This past weekend, I got the chance to march in solidarity with dozens of Americans – of all ages, races, and religions – in the NAACP’s Journey for Justice, a 40-day journey from Selma, AL to Washington, DC to celebrate and demand protection of “our lives, our jobs, our votes, and our schools.”
What an inspiring experience! As made clear by the heart, passion, and dedication of the marchers – some of whom have committed to walking the full 860 miles – Americans are dedicated to the fulfillment of a robust democracy and a country in which none of us is left behind.
I walked with those who first marched in the civil rights movement 50 years ago, and with those who, as young student activists, are just getting started on the first march of many more to come. Whether in their teens or 80s, these men and women have come together to urge creation of an America that lives up to its highest promise. As many chanted along the way, “my feet are sore, but I’m not tired!”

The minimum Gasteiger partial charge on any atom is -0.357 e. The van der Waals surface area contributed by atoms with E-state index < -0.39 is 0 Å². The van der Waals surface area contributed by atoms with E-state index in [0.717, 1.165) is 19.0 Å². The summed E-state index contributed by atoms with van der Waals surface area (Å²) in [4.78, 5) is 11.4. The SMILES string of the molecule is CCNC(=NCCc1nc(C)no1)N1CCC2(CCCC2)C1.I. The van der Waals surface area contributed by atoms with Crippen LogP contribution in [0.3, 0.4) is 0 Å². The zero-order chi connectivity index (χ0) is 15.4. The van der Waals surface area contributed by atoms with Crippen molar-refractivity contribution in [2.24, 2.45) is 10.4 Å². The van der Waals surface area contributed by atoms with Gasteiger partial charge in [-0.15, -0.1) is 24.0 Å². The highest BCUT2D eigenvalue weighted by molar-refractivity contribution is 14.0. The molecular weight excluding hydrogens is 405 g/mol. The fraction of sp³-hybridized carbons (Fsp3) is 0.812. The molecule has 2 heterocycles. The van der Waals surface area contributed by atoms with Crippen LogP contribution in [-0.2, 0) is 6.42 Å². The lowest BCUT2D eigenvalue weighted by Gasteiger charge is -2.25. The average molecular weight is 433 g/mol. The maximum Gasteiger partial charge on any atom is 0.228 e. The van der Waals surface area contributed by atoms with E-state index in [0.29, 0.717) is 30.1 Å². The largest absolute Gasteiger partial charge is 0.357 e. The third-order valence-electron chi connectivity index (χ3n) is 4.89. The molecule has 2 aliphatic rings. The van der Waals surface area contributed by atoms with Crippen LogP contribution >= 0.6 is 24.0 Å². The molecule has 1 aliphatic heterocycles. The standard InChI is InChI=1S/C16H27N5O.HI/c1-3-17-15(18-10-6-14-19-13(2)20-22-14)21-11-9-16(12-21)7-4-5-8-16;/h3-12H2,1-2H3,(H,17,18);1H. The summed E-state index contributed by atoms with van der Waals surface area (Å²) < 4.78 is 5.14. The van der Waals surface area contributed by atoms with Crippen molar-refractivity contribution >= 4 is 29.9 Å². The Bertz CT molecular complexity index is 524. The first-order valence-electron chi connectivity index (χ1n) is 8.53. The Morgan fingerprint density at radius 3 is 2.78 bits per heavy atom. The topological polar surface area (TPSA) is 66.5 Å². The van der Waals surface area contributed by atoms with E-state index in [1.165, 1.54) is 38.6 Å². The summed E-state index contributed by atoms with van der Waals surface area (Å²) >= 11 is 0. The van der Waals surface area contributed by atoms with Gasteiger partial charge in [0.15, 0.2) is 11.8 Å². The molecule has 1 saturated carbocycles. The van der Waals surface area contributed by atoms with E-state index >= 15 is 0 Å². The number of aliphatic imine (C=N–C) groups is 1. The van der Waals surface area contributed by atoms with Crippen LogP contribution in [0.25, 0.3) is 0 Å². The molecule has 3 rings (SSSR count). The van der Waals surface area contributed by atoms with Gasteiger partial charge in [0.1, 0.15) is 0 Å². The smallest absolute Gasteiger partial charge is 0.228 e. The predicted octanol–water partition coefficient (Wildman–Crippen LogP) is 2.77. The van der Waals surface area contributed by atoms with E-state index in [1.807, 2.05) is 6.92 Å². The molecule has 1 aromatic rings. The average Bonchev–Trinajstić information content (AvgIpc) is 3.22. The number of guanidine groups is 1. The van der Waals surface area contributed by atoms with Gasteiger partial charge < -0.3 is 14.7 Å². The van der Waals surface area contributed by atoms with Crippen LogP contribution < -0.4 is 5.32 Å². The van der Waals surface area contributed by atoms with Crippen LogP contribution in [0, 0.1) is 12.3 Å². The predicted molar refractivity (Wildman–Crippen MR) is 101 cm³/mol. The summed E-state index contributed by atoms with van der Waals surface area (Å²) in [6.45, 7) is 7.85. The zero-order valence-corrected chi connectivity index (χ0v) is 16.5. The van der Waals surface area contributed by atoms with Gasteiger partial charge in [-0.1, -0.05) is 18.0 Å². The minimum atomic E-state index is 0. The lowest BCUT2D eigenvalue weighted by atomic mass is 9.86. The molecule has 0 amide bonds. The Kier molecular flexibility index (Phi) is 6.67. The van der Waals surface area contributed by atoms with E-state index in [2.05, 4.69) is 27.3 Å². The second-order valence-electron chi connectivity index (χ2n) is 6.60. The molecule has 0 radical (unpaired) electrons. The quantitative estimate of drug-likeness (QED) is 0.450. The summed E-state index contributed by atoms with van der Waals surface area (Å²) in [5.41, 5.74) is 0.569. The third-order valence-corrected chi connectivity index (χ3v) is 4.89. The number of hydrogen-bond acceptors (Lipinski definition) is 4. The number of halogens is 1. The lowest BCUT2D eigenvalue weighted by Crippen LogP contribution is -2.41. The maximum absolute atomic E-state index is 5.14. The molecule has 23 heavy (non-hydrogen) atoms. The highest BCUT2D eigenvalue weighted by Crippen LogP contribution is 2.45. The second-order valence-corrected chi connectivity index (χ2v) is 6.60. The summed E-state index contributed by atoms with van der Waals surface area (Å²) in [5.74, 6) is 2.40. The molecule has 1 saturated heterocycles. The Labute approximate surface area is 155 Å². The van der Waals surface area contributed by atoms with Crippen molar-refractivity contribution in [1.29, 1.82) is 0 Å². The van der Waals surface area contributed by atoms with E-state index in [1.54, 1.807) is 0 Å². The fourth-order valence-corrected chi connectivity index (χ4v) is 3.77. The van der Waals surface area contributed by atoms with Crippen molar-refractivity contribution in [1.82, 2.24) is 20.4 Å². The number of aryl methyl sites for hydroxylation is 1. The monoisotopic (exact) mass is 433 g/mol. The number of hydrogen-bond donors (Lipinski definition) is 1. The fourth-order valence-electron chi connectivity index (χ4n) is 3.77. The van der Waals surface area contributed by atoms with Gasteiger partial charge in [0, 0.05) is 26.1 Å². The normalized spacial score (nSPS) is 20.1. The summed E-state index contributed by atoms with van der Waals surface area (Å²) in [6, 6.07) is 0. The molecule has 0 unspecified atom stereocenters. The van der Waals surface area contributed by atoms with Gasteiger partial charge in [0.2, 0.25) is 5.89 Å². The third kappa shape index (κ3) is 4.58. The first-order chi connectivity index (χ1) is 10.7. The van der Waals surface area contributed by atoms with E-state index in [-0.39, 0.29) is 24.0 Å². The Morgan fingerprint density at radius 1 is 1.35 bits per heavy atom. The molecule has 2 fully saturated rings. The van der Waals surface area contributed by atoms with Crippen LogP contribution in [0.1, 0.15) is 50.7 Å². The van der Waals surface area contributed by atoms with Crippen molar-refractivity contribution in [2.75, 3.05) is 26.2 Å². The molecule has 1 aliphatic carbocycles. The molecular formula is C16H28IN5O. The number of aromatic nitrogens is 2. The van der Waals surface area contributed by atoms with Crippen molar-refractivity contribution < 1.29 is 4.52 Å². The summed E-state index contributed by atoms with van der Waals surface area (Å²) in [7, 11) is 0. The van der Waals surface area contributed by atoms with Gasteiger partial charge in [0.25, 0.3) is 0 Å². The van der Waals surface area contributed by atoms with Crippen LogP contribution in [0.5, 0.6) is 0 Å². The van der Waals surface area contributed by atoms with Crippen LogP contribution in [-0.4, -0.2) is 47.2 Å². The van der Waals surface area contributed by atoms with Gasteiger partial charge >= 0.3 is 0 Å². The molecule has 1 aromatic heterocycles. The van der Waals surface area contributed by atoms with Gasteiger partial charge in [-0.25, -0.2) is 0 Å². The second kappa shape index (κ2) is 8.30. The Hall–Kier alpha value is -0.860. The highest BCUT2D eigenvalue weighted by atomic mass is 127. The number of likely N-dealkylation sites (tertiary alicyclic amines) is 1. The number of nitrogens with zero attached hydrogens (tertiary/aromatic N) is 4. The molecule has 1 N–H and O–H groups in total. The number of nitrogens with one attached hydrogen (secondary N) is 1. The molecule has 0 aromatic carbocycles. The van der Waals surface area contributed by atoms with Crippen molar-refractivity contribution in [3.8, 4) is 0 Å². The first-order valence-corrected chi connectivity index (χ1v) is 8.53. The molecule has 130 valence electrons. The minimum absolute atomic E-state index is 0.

As a country, we still have much work to do to ensure that each American has the right to walk in the streets safe from police brutality, has access in a fair economy, has the right to cast a ballot (for citizens), and has access to a strong education. Together, as demonstrated by the spirit of America’s Journey for Justice, we will get there.
You can find out more or join us on the march or at an event: www.commoncause.org/issues/more-democracy-reforms/journey-for-justice/
Office: Common Cause National
Tags: Journey for Justice